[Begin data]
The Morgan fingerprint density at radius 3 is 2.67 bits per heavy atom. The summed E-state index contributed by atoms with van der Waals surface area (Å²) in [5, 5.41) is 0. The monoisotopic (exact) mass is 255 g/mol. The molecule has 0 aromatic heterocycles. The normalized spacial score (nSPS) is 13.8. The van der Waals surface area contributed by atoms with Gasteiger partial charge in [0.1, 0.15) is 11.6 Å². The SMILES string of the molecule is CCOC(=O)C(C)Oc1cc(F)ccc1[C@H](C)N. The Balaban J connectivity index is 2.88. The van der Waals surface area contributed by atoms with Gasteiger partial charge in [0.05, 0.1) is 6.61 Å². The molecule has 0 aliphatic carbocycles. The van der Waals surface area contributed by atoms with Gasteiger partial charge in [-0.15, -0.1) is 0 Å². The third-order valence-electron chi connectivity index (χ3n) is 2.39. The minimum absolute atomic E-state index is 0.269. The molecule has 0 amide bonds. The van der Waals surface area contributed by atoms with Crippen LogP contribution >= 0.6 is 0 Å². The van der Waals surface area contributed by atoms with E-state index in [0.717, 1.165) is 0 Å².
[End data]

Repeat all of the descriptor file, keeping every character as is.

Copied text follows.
The Morgan fingerprint density at radius 3 is 2.67 bits per heavy atom. The summed E-state index contributed by atoms with van der Waals surface area (Å²) in [5, 5.41) is 0. The monoisotopic (exact) mass is 255 g/mol. The molecule has 0 aromatic heterocycles. The normalized spacial score (nSPS) is 13.8. The van der Waals surface area contributed by atoms with Gasteiger partial charge in [0.1, 0.15) is 11.6 Å². The SMILES string of the molecule is CCOC(=O)C(C)Oc1cc(F)ccc1[C@H](C)N. The Balaban J connectivity index is 2.88. The van der Waals surface area contributed by atoms with Gasteiger partial charge in [0.05, 0.1) is 6.61 Å². The molecule has 0 aliphatic carbocycles. The van der Waals surface area contributed by atoms with Gasteiger partial charge in [-0.15, -0.1) is 0 Å². The third-order valence-electron chi connectivity index (χ3n) is 2.39. The minimum absolute atomic E-state index is 0.269. The molecule has 0 amide bonds. The van der Waals surface area contributed by atoms with Crippen LogP contribution >= 0.6 is 0 Å². The van der Waals surface area contributed by atoms with E-state index in [0.717, 1.165) is 0 Å².